Kadambas of Halasi
The Kadambas of Halasi was a South Indian dynasty during the Late Classical period on the Indian subcontinent, which originated in the region of Halasi, Karnataka; who were known for their own style of temple building. The Kadamba dynasty was founded by Mayurasharma in about 4th century AD. It was believed that Mayura was the first king of the dynasty and was the ruler during the time of Pallava King Vishnugopa of Kanchipuram. After losing to North Indian Emperor Samudragupta, Vishnugopa’s army had weakened. Mayura seized the opportunity, formed his own army and drove away the Pallavas from Kannada territory. On reaching Chandravalli (near Chitradurga), Mayura took shelter in a cave and founded his own dynasty. Banavasi, near Sirsi, was their first capital and their rule extended to Gomantak or present day Goa.
Halasi (Halsi or Halshi) is one of the ancient towns in Belgaum district. It was Second capital of early Kadambas and a minor capital (during 980 AD - 1250 AD) under later Kadambas. where there are Bhoo Varaha Narasimha temple, Suvarneshwara temple, Kapileshwar temple, Hatakeshwara temple, Kalmeshwara temple, Gokarneshwara temple and a Jain basadi built by the Kadamba rulers.
Halasi was a centre of confluence of Jainism, Vaishnavism and Shaivism during early Kadambas. It was headquarters of Halasige-12,000 province including parts of Belgaum District, Dharwad District and Haveri District.
Kadambas ruled Goa, Halasi as Capital.
Full scale excavations at Halasi and Gudnapur are bound to yield the brick temples of this early period. That would, show the contribution of the Kadambas of Banavasi to the Jaina architecture of Karnataka. The existence of Jaina temples during the period of the Banavasi Kadambas is amply evidenced by their epigraphs.
All the inscriptions mention gifts for worship and repair to Jaina temples. However, many of them refer to a Jaina temple at Halasi. The Jaina temple now standing at Halasi can be dated from no earlier than the 11th century A.D. As to the basadis referred to in the inscriptions, perhaps they might have been built of perishable wood.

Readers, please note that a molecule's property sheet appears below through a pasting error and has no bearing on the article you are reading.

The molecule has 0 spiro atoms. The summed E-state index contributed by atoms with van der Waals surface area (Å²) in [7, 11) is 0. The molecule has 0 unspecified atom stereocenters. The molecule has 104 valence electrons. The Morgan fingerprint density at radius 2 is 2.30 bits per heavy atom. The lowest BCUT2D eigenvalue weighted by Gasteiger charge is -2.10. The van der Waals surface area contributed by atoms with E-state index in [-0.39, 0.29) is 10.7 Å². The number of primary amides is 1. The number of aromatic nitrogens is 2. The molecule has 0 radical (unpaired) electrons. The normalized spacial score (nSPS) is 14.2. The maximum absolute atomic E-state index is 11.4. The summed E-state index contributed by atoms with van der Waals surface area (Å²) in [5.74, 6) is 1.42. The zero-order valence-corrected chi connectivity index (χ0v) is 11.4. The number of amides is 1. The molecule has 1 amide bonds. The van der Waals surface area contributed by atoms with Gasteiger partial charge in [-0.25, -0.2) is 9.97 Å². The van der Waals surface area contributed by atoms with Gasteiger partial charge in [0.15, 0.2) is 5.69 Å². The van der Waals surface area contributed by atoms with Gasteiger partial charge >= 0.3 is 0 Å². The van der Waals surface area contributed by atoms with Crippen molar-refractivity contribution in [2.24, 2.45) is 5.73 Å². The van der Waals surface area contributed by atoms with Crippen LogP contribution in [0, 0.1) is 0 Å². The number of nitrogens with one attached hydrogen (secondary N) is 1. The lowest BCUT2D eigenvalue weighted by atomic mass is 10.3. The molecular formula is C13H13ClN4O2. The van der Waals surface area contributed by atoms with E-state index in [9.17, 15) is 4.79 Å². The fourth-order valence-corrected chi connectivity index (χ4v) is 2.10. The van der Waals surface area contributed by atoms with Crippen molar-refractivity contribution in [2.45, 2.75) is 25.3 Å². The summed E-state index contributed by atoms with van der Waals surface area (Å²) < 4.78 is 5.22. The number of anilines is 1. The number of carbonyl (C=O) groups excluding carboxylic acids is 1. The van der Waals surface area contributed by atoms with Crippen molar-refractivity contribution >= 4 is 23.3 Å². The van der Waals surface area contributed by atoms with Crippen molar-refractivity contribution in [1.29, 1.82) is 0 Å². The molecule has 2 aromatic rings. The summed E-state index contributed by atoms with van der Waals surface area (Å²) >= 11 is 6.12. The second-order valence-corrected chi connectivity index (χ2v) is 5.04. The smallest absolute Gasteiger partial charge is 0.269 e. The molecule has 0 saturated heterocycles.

The earliest references to a grant by a Kadamba king to a Jaina saint is found in the Halasi copper plate of Kakusthavarma. It mentions that the granted village Khatagrama belonged to arhanta. However, a reference to a Jain temple (Chaityalaya) is found in the Devagiri copper plate of Mrigesavarma. The inscription states that Mrigesavarma gave a grant for the sammarjana, upalepana, archana and bhagnasamskara of the Chaityalaya located at Brihatparalur. Further he also donated for the enclosure of the Chaityalaya one nivartana of land. This clearly shows that the above Chaityalaya was big enough to have an enclosure also. In the Devagiri inscription of Vijaya Siva Mrigesavarma a reference is made to arhat sale where an image of Jinendra was kept. Mrigesavarma's Halasi inscription of 8th regnal year states that the king built a Jinalaya in memory of his father in Palasika and granted lands to saints of Yapaniya, nirgrantha and kurchaka sangha. Ravivarma's eleventh regnal year inscription found at Halasi refers to a grant for the abhisheka of Jinendra. Obviously this refers to a Jaina temple. Another inscription of the same king refers to the worship of Jinendra for which four nivartanas of land was granted .
The Halasi inscription of Ravivarma refers to interesting information. It states that the income from the gifted village should be used for eight-day festival in Kartikamasa in the Jinalaya at Palasikanagara. It states at the end wherever Jinendra worship takes place properly, that place will prosper without any fear from enemies and the prowess of the king will improve. The Devagiri plates of prince Devavarma refers to gifts for the worship in the Chaityalaya and for the repairs of the Chaityalaya.
The famous Gudnapur inscription of Ravivarman is more explicit on this point. According to this inscription King Ravivarma built a temple, Kamajinalaya for Manmatha, very near the palace (rajavesma) and arranged for its worship by granting lands. At the same time he also gave grants to Kamajinalaya at Hakinipalli and Padmavati temple at Kalliligrama.
According to Dr. B.R. Gopal who has edited this inscription has suggested that this Kamajinalaya is a temple for Bahubali, as Bahubali is described as Manmatha. If this is so, the tradition of erecting gommata sculptures dates from the period of Kadambas and to sixth century A.D.
Dr. A. Sundara has discovered a sculpture of Rati and Manmatha at the same place. Whether this was the sculpture worshipped in the Kamajinalya is uncertain. What is more important is the tradition of building Jaina temples for Manmatha and Padmavati.
According to A. Sundara's field work at Halasi throws very important light on this point. Very close to the Kallesvara temple at Halasi, he discovered an ancient site dates from the megalithic and early historic periods. A large number of brick walls of the ancient period have been noticed by him in and around and he thinks that this represents the Jaina temple built during the Kadamba period.